There is a need for Nigerians to assert their rights and sovereignty through all legal means possible. Neglecting to do so will lead to a deterioration of the current situation and the eventual downfall of the state. We must uphold the ideals of June 12 as a representation of our democratic hopes and utilise it as a unifying factor for genuine national unity.

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Editorial

Fubara’s Scorecard: So Far, So Good 

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One of the primary issues that the federal and state governments have been facing recently is the increasing cost of living, mainly caused by the depreciation of the naira. This has resulted in financial difficulties for many Nigerians, leading to demands for the leaders to seek out new sources of revenue apart from oil. They need to be creative and adopt tactics that can enhance their revenue sources and ease the financial strain on their people.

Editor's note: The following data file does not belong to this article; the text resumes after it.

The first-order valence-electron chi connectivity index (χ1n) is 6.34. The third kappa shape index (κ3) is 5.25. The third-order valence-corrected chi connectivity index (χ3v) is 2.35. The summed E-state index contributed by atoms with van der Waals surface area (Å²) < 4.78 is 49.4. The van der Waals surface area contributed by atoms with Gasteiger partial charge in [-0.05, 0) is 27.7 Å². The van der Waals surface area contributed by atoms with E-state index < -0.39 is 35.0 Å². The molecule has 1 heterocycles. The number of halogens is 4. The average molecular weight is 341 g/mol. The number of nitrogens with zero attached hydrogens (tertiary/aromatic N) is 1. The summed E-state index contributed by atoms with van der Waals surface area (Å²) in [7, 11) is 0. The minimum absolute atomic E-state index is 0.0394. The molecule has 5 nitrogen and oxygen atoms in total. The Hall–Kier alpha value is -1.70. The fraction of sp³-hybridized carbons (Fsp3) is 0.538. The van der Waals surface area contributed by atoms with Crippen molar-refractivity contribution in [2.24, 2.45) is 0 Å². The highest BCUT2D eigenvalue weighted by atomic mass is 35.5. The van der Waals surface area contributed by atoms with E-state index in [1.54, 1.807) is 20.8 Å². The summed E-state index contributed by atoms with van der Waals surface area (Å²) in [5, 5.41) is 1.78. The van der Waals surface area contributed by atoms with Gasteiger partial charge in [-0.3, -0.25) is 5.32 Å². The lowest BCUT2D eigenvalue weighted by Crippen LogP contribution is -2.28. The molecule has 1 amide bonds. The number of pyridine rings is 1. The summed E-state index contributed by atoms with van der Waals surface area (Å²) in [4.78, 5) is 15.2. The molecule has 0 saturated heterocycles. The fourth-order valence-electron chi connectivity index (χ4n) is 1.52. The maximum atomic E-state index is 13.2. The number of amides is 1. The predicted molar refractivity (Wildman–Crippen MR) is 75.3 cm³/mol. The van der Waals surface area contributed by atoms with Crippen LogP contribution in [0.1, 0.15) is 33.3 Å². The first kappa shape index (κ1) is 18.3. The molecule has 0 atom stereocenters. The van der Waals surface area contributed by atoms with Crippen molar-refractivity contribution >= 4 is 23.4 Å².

However, the past year in Rivers State had been a whirlwind of events, with the government working diligently to bring happiness to the people. Governor Siminalayi Joseph Fubara has addressed numerous challenges despite the ongoing political crisis that presents a huge obstacle for the administration. This situation is worrisome and has the potential to shift any leader’s focus away from their goal of serving the people, no matter how well-intentioned.